Gastrointestinal cancer patients, and the public in general, are often caught in the dilemma between eating a healthy diet and suffering from the pain, bloating, flatulence (gas) and associated distress that accompanies many common foods.
These problems may be exacerbated for Appendix cancer patients, especially following surgery and/or chemotherapy treatments.
In today's article we provide general information regarding common complaints among our fellow gastrointestinal cancer patients.
Consult with your healthcare provider regarding your specific personal needs.
It is a normal condition to have air travel through the digestive system. The average adult produces up to two quarts of air (gas) daily. Gas may be produced by the foods you eat or when air is swallowed when you eat, drink or chew gum.
Some medications, including antihistamines, and calcium channel blockers may contribute to gas production.
Gas Producing Foods
Confused about gas producing foods? The following foods may be some of the “culprits” that you may have overlooked!
Bagels, Beans, Bleu Cheese, Bread, (Carbohydrates) Broccoli, Brussell Sprouts, Buttermilk, Cabbage, Carbonated beverages, Cauliflower, Corn Flakes, Crackers, Fried and Fatty foods, Fructose (natural sugar) Peanuts, Peas, Potatoes, Ranch dressing, Sorbitol (artificial sweetener)
High fiber foods
Intestinal cancer patients may experience difficulties in digesting a high fiber dietand should consult with their physician before adding or deleting foods from their meal plans.
Common high fiber foods include:
Apples, Artichokes, Asparagus, Beans, Bran, Brussell sprouts, Cabbage, Carrots, Celery, Peas, Pineapple, and whole grains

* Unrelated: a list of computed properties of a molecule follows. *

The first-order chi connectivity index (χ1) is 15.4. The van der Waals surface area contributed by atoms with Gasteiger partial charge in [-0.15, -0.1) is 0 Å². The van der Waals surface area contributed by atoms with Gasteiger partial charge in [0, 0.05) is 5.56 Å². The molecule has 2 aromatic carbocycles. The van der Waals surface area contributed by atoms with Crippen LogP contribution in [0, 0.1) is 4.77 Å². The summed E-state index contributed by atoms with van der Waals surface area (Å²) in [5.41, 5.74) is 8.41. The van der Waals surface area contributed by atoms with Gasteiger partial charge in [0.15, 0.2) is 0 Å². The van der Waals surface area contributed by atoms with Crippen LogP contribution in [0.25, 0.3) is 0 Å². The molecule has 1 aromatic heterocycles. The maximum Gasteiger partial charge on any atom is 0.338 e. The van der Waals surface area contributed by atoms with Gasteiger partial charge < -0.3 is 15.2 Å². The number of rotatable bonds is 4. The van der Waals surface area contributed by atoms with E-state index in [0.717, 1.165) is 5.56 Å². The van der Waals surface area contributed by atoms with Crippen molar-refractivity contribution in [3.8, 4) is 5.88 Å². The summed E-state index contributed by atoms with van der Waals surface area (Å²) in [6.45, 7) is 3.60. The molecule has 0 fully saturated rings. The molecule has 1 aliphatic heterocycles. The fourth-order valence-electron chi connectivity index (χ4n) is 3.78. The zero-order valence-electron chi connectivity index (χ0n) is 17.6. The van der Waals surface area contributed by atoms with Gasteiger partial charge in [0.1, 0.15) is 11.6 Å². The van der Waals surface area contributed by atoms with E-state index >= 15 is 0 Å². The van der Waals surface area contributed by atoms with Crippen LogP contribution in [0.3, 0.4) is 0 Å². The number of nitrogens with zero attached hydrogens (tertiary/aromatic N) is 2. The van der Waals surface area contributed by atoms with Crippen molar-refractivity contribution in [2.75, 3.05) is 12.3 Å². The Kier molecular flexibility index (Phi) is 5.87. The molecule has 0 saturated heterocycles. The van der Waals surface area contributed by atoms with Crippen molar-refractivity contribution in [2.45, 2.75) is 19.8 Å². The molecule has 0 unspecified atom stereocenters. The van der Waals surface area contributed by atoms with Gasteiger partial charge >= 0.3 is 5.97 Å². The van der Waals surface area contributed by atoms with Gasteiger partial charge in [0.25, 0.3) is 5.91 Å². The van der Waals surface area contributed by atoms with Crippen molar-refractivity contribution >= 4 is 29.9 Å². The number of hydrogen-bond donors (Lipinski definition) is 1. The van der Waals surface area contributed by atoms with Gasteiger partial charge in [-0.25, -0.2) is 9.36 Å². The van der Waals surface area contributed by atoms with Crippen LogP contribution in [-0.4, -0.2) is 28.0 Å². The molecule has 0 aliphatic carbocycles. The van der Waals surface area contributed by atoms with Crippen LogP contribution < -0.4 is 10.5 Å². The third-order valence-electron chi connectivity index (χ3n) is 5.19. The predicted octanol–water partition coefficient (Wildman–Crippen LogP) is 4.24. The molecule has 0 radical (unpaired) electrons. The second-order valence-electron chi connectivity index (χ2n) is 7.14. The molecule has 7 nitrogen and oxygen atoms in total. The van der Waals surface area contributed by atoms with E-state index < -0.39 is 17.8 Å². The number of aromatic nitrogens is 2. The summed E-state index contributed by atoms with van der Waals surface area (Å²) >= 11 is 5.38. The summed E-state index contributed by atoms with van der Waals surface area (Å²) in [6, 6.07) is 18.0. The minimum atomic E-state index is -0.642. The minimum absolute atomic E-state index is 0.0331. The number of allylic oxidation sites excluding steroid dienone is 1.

Patients affected by Celiac Disease may be unable to consume whole grains. For more information about gluten sensitivity, see the Celiac Disease Nutrition page on www.pmppals.org
Laxatives should only be used after consulting with a physician.
Bulk forming laxatives are taken with water, absorb water in the intestine and make the stool softer.
These laxatives may interfere with the absorption of some medications:
Stimulant laxatives cause intestinal rhythmic muscle contractions:
Correctol,Ducolax,Feen a Mint,Purge,Senokot
Stool softeners add moisture to the stool and may be prescribed following surgery:
Saline laxatives draw water into the colon for easier stool passage:
Citrage of Magnesia,Haley’s M O,Milk of Magnesia
Diarrhea may occur following gastrointestinal surgery and may accompany chemotherapy.
Foods and beverages that may aggravate diarrhea:
Coffee, High fiber foods, Milk, Milk based foods (ice cream, yogurt) Raw vegetables, Strong tea
Foods that may ease diarrhea:
Applesauce, Bananas,Rice, Toasted bread
Medication to combat diarrhea (consult with your physician):
Immodium, Lomotil, Sandostatin
For more information about Diet, Nutrition, Malabsorption and intestinal distress, visit the
NUTRITION link at www.pmppals.org